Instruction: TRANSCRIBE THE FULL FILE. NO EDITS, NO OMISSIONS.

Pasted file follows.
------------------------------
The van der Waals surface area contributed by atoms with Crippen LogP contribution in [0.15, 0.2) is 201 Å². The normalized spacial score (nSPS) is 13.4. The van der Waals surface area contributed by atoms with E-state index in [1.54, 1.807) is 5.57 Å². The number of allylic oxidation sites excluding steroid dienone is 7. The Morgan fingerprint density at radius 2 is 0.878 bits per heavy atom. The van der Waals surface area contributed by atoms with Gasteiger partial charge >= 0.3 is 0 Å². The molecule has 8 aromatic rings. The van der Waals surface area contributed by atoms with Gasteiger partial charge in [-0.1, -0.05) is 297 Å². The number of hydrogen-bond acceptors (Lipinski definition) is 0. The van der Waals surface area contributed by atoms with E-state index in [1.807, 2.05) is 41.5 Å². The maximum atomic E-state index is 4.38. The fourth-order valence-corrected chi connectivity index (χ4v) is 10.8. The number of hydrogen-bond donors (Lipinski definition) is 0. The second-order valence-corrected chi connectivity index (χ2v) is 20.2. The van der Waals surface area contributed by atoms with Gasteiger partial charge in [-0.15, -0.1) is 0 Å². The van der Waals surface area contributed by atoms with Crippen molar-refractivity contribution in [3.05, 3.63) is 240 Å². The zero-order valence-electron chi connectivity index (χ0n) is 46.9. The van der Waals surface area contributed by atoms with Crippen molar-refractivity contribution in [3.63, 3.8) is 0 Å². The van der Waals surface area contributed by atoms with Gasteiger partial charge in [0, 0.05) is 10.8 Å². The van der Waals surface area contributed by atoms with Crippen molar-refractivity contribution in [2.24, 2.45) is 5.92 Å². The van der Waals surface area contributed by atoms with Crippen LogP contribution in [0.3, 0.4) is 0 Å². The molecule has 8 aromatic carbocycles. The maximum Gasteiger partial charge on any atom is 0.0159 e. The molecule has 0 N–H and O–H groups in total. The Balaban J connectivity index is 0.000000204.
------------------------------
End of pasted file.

The van der Waals surface area contributed by atoms with Crippen LogP contribution in [0.15, 0.2) is 201 Å². The normalized spacial score (nSPS) is 13.4. The van der Waals surface area contributed by atoms with E-state index in [1.54, 1.807) is 5.57 Å². The number of allylic oxidation sites excluding steroid dienone is 7. The Morgan fingerprint density at radius 2 is 0.878 bits per heavy atom. The van der Waals surface area contributed by atoms with Gasteiger partial charge >= 0.3 is 0 Å². The molecule has 8 aromatic rings. The van der Waals surface area contributed by atoms with Gasteiger partial charge in [-0.1, -0.05) is 297 Å². The number of hydrogen-bond acceptors (Lipinski definition) is 0. The van der Waals surface area contributed by atoms with E-state index in [1.807, 2.05) is 41.5 Å². The maximum atomic E-state index is 4.38. The fourth-order valence-corrected chi connectivity index (χ4v) is 10.8. The number of hydrogen-bond donors (Lipinski definition) is 0. The second-order valence-corrected chi connectivity index (χ2v) is 20.2. The van der Waals surface area contributed by atoms with Gasteiger partial charge in [-0.15, -0.1) is 0 Å². The van der Waals surface area contributed by atoms with Crippen molar-refractivity contribution in [3.05, 3.63) is 240 Å². The zero-order valence-electron chi connectivity index (χ0n) is 46.9. The van der Waals surface area contributed by atoms with Crippen molar-refractivity contribution in [3.63, 3.8) is 0 Å². The van der Waals surface area contributed by atoms with Gasteiger partial charge in [0, 0.05) is 10.8 Å². The van der Waals surface area contributed by atoms with Crippen molar-refractivity contribution in [2.24, 2.45) is 5.92 Å². The van der Waals surface area contributed by atoms with Crippen LogP contribution in [0.3, 0.4) is 0 Å². The molecule has 8 aromatic carbocycles. The maximum Gasteiger partial charge on any atom is 0.0159 e. The molecule has 0 N–H and O–H groups in total. The Balaban J connectivity index is 0.000000204.